- Yen weakens for fourth day against the U.S. currency
- BOJ expected to maintain stimulus at end of two-day meeting
Japanese stocks followed U.S. shares higher as the Federal Reserve signaled it won’t rush into further rate increases after its first such move in almost a decade.
The Topix index added 1.6 percent to 1,564.71 at the close of trading in Tokyo for its biggest two-day gain since Oct. 1. All but one of its 33 industry groups rose. The Nikkei 225 Stock Average climbed 1.6 percent to 19,353.56. The yen weakened for a fourth day, after the U.S. central bank ended seven years of near-zero rates, boosting demand for the greenback. The Bank of Japan is expected to maintain its record stimulus at the end of its meeting on Friday.
“The first one is at least over. That’s a relief,” said Ayako Sera, market strategist at Sumitomo Mitsui Trust Bank Ltd in Tokyo. “The domestic situation in the U.S. looks good, and if the U.S. is strong, that’s positive for Japan.”
Volume was about 11 percent above the 30-day average on the Topix. Fishing and agricultural stocks, developers and food producers led gains among the industry groups. Sony Corp. jumped 2.4 percent after the Nikkei newspaper reported the electronics maker will produce batteries that allow phones to run 40 percent longer. Retailers rose, with department store operator Marui Group Co. adding 6.8 percent after data showed foreign visitors to Japan continued to surge in November.
E-mini futures on the Standard & Poor’s 500 Index slipped 0.4 percent after the underlying measure climbed 1.5 percent on Wednesday, extending its gains following the Fed move and pushing the equity gauge to its biggest three-day rally since Oct. 5.
The Fed raised rates in a widely telegraphed move while signaling that the pace of subsequent increases will be “gradual.” The Federal Open Market Committee unanimously voted to set the new target range for the federal funds rate at 0.25 percent to 0.5 percent, up from zero to 0.25 percent.
Policy makers separately forecast an appropriate rate of 1.375 percent at the end of 2016, the same as September, implying four quarter-point increases in the target range next year, based on the median number from 17 officials.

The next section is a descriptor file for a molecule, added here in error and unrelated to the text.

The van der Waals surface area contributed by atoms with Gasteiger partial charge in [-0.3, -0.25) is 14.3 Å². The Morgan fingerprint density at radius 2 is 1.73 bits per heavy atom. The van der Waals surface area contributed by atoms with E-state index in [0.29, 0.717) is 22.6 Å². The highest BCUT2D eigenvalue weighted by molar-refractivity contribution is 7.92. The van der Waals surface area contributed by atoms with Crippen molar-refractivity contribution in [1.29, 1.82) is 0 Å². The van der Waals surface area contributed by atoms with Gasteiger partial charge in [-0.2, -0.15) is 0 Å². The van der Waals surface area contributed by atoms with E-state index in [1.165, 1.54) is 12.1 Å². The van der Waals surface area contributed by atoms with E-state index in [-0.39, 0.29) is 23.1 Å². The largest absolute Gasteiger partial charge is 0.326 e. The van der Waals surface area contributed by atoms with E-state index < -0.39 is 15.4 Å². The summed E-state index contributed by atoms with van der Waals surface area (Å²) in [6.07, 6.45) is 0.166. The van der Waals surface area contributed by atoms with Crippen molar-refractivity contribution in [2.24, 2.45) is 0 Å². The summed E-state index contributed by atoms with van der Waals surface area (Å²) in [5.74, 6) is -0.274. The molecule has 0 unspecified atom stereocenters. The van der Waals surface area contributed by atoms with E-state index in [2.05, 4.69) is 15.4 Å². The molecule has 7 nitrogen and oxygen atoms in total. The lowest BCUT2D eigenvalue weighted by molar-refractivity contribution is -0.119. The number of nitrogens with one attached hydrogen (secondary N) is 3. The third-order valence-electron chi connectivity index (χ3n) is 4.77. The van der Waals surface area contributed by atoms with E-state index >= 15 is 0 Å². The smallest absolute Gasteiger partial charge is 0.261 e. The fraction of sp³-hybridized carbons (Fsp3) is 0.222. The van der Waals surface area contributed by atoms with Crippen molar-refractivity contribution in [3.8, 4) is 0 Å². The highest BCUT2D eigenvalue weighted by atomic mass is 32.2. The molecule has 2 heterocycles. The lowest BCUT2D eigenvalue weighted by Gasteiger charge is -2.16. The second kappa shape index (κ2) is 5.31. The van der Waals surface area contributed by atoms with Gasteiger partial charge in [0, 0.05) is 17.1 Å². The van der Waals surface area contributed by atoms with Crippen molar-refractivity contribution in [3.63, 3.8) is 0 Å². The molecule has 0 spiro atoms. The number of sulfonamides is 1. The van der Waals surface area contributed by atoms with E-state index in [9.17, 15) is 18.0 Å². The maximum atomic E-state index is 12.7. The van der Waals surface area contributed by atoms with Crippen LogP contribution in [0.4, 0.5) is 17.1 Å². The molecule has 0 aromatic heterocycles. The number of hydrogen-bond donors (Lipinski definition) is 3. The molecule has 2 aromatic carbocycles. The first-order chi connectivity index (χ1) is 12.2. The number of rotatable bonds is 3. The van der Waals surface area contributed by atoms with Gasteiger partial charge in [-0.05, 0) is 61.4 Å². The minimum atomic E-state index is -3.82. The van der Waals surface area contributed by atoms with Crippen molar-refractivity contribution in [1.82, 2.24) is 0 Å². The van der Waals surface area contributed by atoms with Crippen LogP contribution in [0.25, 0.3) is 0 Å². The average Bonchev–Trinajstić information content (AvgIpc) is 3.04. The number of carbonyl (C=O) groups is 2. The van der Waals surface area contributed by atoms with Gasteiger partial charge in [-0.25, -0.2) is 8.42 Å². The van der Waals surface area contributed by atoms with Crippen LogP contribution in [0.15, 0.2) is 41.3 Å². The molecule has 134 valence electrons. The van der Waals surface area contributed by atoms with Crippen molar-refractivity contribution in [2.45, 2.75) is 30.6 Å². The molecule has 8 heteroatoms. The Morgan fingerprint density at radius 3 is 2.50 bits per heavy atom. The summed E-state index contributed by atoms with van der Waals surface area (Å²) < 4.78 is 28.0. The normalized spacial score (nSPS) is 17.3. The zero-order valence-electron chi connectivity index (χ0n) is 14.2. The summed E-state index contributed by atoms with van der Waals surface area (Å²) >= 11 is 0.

The action ends an era of unprecedented monetary stimulus that pushed stocks higher by more than 200 percent and added $15 trillion in value during the 6 1/2 year bull market. Investors will now find out how much stocks are worth in the absence of Fed support, and how high borrowing costs will be without the central bank stoking growth as aggressively.
The U.S. rate increase solidifies the Fed’s divergence from other major central banks, with policy makers in Europe and Japan still emphasizing measures to support growth. The BOJ began its two-day meeting Thursday in Tokyo.
Japan’s trade balance returned to a deficit in November after a surplus the previous month. November exports fell 3.3 percent on the year, more than economists estimated, while imports dropped 10 percent. That left a trade gap of 379.7 billion yen ($3.1 billion), Ministry of Finance data showed.
“There’s a sense of relief that they finally raised rates,” Chris Green, an Auckland-based strategist at First NZ Capital Group Ltd., a brokerage and wealth management firm, said by phone. “This is a net positive in terms of market sentiment. It’s removed the point of liftoff from the discussion, we’re over that hurdle. Now the question is: how gradual is that normalization profile and where do the risks lie.”